When we moved to multiple congregations this added a layer of complexity. At times people can feel that they experience the challenges of a larger church whilst experiencing all of the problems that go with being part of a smaller church. On the one hand, there is the increasing sense of not being able to know everyone and have a handle on everything that happens on the other hand, their own congregation remains small. In fact, they now have a much smaller experience of the gathered church than before we moved to multiple congregations. They used to be part of a single gathering of 80 people, now their gathering will be anything between 20 (our smallest congregation) and 60 (our largest congregation) but they are part of a church which has about 160 people attending regularly.
This also keeps our leaders on their toes. We are getting used to leading a church which is larger but is also more diverse and messier than we have experienced in the past. At the same time, we also have to plan for quite small Sunday gatherings.
It has an impact on children’s and youth work. We have about 50-60 under 18s connected to our congregations and so that’s a big responsibility for our children and youth workers but just like the adults, they rarely get to see each other altogether.
Yet, the very fact that we have become smaller and larger at the same time can also provide opportunities. It is helpful to keep people thinking about how God has used change for good. It means that we can focus on growing God’s kingdom rather than growing one gathering. People can still enjoy an intimate gathering where they know everyone there whilst playing their part in Gospel growth. When the congregations work well together, then they support each other and share resources. We can also plan in regular celebration events throughout the year tha gather the wider church family together.
Fragility and flexibility
On the one hand, this approach can lead to greater flexibility. It is easier for smaller congregations to respond quicker to change. In some contexts, Church planters have found that they can plant quicker and reach more people by encouraging lots of small cell churches to multiple.
However, small congregations can be very fragile. You are also flexible because you need to be. Circumstances change very quickly. Take our 11:15 Congregation. For the first year, attendance was steady at about 50-55 people then new people started coming along and it began to grow. Last year, we had a surge in growth. Suddenly we were back to where we were before the change. We had a space problem again. We were overtaken by events. At this stage, we didn’t feel ready to plant from that group. In fact, from our experience, we felt there would be some benefit in finding a way to provide some space for the congregation to grow a little larger to support future church plants. We had begun to look at moving it to a larger venue. However whilst we were working through this decision, things changed rapidly again. Many of our newer people were also beginning to find work and shift patterns affected their attendance patterns. This led to some of the Spanish speakers making Saturday night their primary gathering and others opting for Sunday Night Church. The result was that suddenly the congregation at 11:15 was back down to about 55 and it felt like we were back at square one again. We have had to work hard at encouraging the congregation to keep the bigger picture in mind, otherwise, they will become inward looking and see this as a great loss. Meanwhile, we now have a capacity problem at Sunday Night Church to solve!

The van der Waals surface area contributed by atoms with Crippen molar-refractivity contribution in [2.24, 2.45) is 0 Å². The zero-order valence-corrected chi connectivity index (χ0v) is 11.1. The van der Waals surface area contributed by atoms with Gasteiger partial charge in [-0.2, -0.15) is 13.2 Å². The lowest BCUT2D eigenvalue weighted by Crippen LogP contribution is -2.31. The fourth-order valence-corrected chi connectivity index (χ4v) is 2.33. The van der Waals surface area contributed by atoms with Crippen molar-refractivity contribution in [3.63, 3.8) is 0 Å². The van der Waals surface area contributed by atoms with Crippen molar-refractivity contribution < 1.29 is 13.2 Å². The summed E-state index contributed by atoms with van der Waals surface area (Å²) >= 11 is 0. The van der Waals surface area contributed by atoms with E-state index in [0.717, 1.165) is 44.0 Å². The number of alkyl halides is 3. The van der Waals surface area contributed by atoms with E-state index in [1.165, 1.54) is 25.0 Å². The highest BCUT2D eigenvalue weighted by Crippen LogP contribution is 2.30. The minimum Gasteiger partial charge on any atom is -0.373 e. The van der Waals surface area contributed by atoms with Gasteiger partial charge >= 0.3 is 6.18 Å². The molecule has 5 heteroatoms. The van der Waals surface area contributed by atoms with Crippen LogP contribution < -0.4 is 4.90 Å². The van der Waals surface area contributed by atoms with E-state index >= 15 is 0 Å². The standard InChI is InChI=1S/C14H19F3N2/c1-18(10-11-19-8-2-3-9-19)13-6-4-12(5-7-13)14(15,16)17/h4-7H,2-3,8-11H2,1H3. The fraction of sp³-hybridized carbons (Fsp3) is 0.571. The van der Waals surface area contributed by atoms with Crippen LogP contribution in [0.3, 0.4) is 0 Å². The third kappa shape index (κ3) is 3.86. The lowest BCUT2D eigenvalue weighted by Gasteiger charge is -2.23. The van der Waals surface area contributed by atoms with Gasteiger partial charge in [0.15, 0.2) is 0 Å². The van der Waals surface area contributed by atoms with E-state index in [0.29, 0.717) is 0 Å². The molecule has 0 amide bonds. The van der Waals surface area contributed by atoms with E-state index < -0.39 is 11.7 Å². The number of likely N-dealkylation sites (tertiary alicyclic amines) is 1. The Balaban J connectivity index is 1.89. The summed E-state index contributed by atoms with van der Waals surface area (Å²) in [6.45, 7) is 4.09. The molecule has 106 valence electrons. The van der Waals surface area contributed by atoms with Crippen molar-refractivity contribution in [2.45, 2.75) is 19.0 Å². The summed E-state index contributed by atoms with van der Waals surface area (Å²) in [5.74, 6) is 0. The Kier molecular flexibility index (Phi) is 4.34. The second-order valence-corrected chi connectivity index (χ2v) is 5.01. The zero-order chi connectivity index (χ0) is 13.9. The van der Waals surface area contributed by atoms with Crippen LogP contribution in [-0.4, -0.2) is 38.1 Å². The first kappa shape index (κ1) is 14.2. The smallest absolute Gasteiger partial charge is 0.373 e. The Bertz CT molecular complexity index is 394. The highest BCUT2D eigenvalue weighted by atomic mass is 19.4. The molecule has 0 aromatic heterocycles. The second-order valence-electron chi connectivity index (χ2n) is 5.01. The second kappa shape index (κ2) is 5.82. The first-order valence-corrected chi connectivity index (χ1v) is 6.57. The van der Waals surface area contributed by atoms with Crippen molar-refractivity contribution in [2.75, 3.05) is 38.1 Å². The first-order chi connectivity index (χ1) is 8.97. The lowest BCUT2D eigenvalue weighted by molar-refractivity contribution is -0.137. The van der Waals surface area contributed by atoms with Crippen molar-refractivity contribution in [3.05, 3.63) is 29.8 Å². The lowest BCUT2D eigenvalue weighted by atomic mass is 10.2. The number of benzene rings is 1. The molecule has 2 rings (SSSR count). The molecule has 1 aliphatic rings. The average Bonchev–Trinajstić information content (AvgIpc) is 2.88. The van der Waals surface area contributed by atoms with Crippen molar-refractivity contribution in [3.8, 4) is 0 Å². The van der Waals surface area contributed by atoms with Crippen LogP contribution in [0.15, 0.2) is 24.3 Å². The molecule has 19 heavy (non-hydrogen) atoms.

Variety and Consumerism
Another challenge we face is that we don’t want people to become consumers picking and choosing church services according to preference. And yet, as soon as there is more than one option on the table, then that is the temptation. Even the time we come can become a matter of personal preference. Each service has its own style and feel, partly that’s a result of intentional decisions such as about layout, song choice etc, partly it’s necessity (we had to do the children’s work in a certain way at 9:30 because of the resources available) and partly it’s a natural consequence of the type of people and their characters who attend and who lead.
I think that this will always be a challenge and a tension. What we try to do is to keep emphasising that we are not seeking to offer consumer choices. However we do recognise that people will have different needs and that they may be naturally drawn to one thing rather than another. I think there are two essential differences that we should see.
First of all, people will start by asking “Where is the best place for me to get involved, to serve and to grow? Where will I be best placed to invite my non-Christian friends and colleagues to hear the Gospel?” This is different from simply choosing the option that suits me.
Secondly, once you’ve made that choice, do you then seek to control what happens in that congregation? Must it always remain exactly what it was when you joined it? You see, over time, things will change. We can either choose at that point to opt out and look for something better suited to our needs or we can stay loyal and remain involved with the part of the church family where God has placed us.